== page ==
“House prices are notorious for deviating from fundamentals,” states Brian M. Peterson of the Financial Stability Department with the Bank of Canada in a working paper entitled, “Fooled by Search: Housing Prices, Turnover and Bubbles.”
Some observations made in the report:
- House prices are volatile relative to fundamentals, such as income and rents…movements in house prices are much larger than fundamentals such as income or rents.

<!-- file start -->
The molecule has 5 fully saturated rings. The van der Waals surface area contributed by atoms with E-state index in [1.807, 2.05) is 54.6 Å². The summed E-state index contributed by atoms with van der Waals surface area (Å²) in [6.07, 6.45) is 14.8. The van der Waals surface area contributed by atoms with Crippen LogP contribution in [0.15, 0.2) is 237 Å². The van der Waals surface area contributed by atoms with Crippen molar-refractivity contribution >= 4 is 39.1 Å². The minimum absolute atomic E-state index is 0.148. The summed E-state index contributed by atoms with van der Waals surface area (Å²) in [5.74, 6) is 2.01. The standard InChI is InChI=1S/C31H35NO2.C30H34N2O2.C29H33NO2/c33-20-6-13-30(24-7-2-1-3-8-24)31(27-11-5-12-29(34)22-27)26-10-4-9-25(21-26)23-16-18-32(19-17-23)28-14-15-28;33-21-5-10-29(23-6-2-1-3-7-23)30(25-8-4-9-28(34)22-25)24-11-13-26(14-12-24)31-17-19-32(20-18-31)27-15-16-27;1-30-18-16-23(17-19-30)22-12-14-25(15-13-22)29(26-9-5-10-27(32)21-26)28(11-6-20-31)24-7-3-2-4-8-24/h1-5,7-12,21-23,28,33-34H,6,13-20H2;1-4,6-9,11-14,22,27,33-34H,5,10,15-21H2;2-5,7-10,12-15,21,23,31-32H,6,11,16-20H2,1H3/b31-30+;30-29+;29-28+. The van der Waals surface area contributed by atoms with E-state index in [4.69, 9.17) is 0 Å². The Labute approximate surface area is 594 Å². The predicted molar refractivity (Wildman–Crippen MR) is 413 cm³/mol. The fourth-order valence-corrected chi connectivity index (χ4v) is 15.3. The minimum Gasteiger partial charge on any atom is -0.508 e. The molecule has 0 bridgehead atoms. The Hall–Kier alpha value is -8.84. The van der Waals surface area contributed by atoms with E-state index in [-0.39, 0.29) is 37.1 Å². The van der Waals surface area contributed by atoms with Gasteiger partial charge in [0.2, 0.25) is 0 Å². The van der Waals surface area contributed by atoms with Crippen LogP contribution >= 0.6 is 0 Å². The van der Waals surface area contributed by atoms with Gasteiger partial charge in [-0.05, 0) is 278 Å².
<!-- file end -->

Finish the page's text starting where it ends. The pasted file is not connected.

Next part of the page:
- House prices are predictable. This is the famous result of Case and Shiller (1989), where they found predictable house prices at the metropolitan level.
- House prices are sticky. In other words, they adjust slowly to fundamentals.
- House prices exhibit short-run deviations from fundamentals, but long-run reversion. This is an idea of overshooting or overreaction to fundamentals.
Mr. Peterson constructs two competing models to explain how buyers and sellers interpret past prices and the “inefficient behaviour of house prices.”
You can read the report in full here